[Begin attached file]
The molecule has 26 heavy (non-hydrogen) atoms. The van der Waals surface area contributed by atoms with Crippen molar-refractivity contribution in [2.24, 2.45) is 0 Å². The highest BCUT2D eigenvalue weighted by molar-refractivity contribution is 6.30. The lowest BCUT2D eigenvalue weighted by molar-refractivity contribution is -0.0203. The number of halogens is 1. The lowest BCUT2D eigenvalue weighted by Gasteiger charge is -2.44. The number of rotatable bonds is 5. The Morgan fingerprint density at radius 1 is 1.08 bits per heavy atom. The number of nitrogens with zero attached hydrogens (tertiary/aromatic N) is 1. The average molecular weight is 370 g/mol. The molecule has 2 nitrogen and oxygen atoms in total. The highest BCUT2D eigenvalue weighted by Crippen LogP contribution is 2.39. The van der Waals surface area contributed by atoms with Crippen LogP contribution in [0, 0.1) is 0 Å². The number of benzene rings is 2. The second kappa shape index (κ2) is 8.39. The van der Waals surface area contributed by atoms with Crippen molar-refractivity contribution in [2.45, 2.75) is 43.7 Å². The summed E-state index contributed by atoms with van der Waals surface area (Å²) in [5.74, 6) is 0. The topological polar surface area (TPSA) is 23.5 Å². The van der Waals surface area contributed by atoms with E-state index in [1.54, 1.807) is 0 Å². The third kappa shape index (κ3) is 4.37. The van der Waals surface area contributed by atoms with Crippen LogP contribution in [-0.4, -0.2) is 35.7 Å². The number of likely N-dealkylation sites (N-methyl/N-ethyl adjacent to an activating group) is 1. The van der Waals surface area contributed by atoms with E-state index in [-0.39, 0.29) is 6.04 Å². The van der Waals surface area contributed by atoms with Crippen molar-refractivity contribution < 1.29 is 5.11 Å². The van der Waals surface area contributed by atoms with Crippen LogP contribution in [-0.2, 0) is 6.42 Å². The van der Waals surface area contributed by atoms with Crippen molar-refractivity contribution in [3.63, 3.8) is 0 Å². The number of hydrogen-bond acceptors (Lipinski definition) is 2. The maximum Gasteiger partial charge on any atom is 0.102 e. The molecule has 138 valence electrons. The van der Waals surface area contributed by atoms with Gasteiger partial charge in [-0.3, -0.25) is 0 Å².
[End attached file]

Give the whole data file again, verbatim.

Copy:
The molecule has 26 heavy (non-hydrogen) atoms. The van der Waals surface area contributed by atoms with Crippen molar-refractivity contribution in [2.24, 2.45) is 0 Å². The highest BCUT2D eigenvalue weighted by molar-refractivity contribution is 6.30. The lowest BCUT2D eigenvalue weighted by molar-refractivity contribution is -0.0203. The number of halogens is 1. The lowest BCUT2D eigenvalue weighted by Gasteiger charge is -2.44. The number of rotatable bonds is 5. The Morgan fingerprint density at radius 1 is 1.08 bits per heavy atom. The number of nitrogens with zero attached hydrogens (tertiary/aromatic N) is 1. The average molecular weight is 370 g/mol. The molecule has 2 nitrogen and oxygen atoms in total. The highest BCUT2D eigenvalue weighted by Crippen LogP contribution is 2.39. The van der Waals surface area contributed by atoms with Crippen LogP contribution in [0, 0.1) is 0 Å². The number of benzene rings is 2. The second kappa shape index (κ2) is 8.39. The van der Waals surface area contributed by atoms with Crippen molar-refractivity contribution in [2.45, 2.75) is 43.7 Å². The summed E-state index contributed by atoms with van der Waals surface area (Å²) in [5.74, 6) is 0. The topological polar surface area (TPSA) is 23.5 Å². The van der Waals surface area contributed by atoms with E-state index in [1.54, 1.807) is 0 Å². The third kappa shape index (κ3) is 4.37. The van der Waals surface area contributed by atoms with Crippen LogP contribution in [-0.4, -0.2) is 35.7 Å². The number of likely N-dealkylation sites (N-methyl/N-ethyl adjacent to an activating group) is 1. The van der Waals surface area contributed by atoms with E-state index in [-0.39, 0.29) is 6.04 Å². The van der Waals surface area contributed by atoms with Crippen molar-refractivity contribution < 1.29 is 5.11 Å². The van der Waals surface area contributed by atoms with Crippen LogP contribution in [-0.2, 0) is 6.42 Å². The van der Waals surface area contributed by atoms with Crippen molar-refractivity contribution in [3.63, 3.8) is 0 Å². The number of hydrogen-bond acceptors (Lipinski definition) is 2. The maximum Gasteiger partial charge on any atom is 0.102 e. The molecule has 138 valence electrons. The van der Waals surface area contributed by atoms with Gasteiger partial charge in [-0.3, -0.25) is 0 Å².